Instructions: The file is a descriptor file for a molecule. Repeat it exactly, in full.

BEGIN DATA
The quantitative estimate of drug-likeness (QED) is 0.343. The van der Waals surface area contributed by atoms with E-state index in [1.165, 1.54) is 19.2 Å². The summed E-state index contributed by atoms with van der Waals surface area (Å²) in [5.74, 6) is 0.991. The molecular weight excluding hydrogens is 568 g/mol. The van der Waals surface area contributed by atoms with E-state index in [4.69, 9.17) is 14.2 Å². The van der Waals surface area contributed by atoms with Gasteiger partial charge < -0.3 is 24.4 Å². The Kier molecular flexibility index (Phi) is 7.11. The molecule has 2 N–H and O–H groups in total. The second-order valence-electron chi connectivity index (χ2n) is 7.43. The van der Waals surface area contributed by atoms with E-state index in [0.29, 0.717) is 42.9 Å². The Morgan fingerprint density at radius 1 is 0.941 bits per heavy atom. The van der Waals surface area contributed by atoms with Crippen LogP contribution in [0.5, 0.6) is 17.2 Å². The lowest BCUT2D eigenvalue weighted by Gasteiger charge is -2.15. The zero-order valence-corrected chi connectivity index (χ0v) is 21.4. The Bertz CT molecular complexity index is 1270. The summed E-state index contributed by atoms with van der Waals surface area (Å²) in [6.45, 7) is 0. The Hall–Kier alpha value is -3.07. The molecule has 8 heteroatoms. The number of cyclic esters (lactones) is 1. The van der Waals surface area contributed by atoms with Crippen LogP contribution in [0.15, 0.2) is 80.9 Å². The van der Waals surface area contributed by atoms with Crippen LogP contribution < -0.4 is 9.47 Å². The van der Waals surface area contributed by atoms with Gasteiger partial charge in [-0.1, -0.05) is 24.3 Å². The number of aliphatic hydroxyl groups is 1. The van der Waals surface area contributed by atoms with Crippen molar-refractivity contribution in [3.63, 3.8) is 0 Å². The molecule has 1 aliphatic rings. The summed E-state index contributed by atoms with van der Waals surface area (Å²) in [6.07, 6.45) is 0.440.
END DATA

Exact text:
The quantitative estimate of drug-likeness (QED) is 0.343. The van der Waals surface area contributed by atoms with E-state index in [1.165, 1.54) is 19.2 Å². The summed E-state index contributed by atoms with van der Waals surface area (Å²) in [5.74, 6) is 0.991. The molecular weight excluding hydrogens is 568 g/mol. The van der Waals surface area contributed by atoms with E-state index in [4.69, 9.17) is 14.2 Å². The van der Waals surface area contributed by atoms with Gasteiger partial charge < -0.3 is 24.4 Å². The Kier molecular flexibility index (Phi) is 7.11. The molecule has 2 N–H and O–H groups in total. The second-order valence-electron chi connectivity index (χ2n) is 7.43. The van der Waals surface area contributed by atoms with E-state index in [0.29, 0.717) is 42.9 Å². The Morgan fingerprint density at radius 1 is 0.941 bits per heavy atom. The van der Waals surface area contributed by atoms with Crippen LogP contribution in [0.5, 0.6) is 17.2 Å². The lowest BCUT2D eigenvalue weighted by Gasteiger charge is -2.15. The zero-order valence-corrected chi connectivity index (χ0v) is 21.4. The Bertz CT molecular complexity index is 1270. The summed E-state index contributed by atoms with van der Waals surface area (Å²) in [6.45, 7) is 0. The Hall–Kier alpha value is -3.07. The molecule has 8 heteroatoms. The number of cyclic esters (lactones) is 1. The van der Waals surface area contributed by atoms with Crippen LogP contribution in [0.15, 0.2) is 80.9 Å². The van der Waals surface area contributed by atoms with Crippen LogP contribution < -0.4 is 9.47 Å². The van der Waals surface area contributed by atoms with Gasteiger partial charge in [-0.1, -0.05) is 24.3 Å². The number of aliphatic hydroxyl groups is 1. The van der Waals surface area contributed by atoms with Crippen molar-refractivity contribution in [3.63, 3.8) is 0 Å². The molecule has 1 aliphatic rings. The summed E-state index contributed by atoms with van der Waals surface area (Å²) in [6.07, 6.45) is 0.440.